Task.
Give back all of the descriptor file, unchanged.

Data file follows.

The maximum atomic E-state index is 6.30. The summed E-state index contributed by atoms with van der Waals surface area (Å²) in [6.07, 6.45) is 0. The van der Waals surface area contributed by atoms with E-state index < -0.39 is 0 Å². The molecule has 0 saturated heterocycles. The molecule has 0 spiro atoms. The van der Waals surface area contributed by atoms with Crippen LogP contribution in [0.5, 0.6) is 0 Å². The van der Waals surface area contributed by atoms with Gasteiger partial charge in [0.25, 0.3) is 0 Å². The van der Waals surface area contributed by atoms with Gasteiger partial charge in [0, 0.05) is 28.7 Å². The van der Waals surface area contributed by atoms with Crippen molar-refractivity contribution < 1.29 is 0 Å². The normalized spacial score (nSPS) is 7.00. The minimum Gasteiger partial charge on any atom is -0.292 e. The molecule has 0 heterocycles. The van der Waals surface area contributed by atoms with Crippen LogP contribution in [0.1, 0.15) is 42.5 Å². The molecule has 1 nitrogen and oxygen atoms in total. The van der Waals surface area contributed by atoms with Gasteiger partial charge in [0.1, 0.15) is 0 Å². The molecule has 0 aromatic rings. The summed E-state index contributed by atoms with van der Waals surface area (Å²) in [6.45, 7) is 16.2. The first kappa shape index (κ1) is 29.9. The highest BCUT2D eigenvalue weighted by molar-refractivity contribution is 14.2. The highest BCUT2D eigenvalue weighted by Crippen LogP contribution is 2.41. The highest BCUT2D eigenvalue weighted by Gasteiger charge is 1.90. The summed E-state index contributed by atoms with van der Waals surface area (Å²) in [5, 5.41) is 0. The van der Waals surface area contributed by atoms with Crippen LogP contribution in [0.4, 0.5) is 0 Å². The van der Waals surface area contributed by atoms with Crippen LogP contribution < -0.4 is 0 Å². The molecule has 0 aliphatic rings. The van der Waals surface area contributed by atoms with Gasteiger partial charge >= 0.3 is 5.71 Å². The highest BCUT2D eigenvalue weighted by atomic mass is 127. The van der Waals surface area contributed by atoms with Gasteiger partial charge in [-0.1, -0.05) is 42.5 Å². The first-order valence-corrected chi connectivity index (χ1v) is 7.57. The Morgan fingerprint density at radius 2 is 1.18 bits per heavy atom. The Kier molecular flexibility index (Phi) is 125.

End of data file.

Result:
The maximum atomic E-state index is 6.30. The summed E-state index contributed by atoms with van der Waals surface area (Å²) in [6.07, 6.45) is 0. The van der Waals surface area contributed by atoms with E-state index < -0.39 is 0 Å². The molecule has 0 saturated heterocycles. The molecule has 0 spiro atoms. The van der Waals surface area contributed by atoms with Crippen LogP contribution in [0.5, 0.6) is 0 Å². The van der Waals surface area contributed by atoms with Gasteiger partial charge in [0.25, 0.3) is 0 Å². The van der Waals surface area contributed by atoms with Gasteiger partial charge in [0, 0.05) is 28.7 Å². The van der Waals surface area contributed by atoms with Crippen molar-refractivity contribution < 1.29 is 0 Å². The normalized spacial score (nSPS) is 7.00. The minimum Gasteiger partial charge on any atom is -0.292 e. The molecule has 0 heterocycles. The van der Waals surface area contributed by atoms with Crippen LogP contribution in [0.1, 0.15) is 42.5 Å². The molecule has 1 nitrogen and oxygen atoms in total. The van der Waals surface area contributed by atoms with Gasteiger partial charge in [0.1, 0.15) is 0 Å². The molecule has 0 aromatic rings. The summed E-state index contributed by atoms with van der Waals surface area (Å²) in [6.45, 7) is 16.2. The first kappa shape index (κ1) is 29.9. The highest BCUT2D eigenvalue weighted by molar-refractivity contribution is 14.2. The highest BCUT2D eigenvalue weighted by Crippen LogP contribution is 2.41. The highest BCUT2D eigenvalue weighted by Gasteiger charge is 1.90. The summed E-state index contributed by atoms with van der Waals surface area (Å²) in [5, 5.41) is 0. The van der Waals surface area contributed by atoms with Crippen LogP contribution in [0.4, 0.5) is 0 Å². The van der Waals surface area contributed by atoms with Crippen LogP contribution < -0.4 is 0 Å². The molecule has 0 aliphatic rings. The van der Waals surface area contributed by atoms with Gasteiger partial charge >= 0.3 is 5.71 Å². The highest BCUT2D eigenvalue weighted by atomic mass is 127. The van der Waals surface area contributed by atoms with Gasteiger partial charge in [-0.1, -0.05) is 42.5 Å². The first-order valence-corrected chi connectivity index (χ1v) is 7.57. The Morgan fingerprint density at radius 2 is 1.18 bits per heavy atom. The Kier molecular flexibility index (Phi) is 125.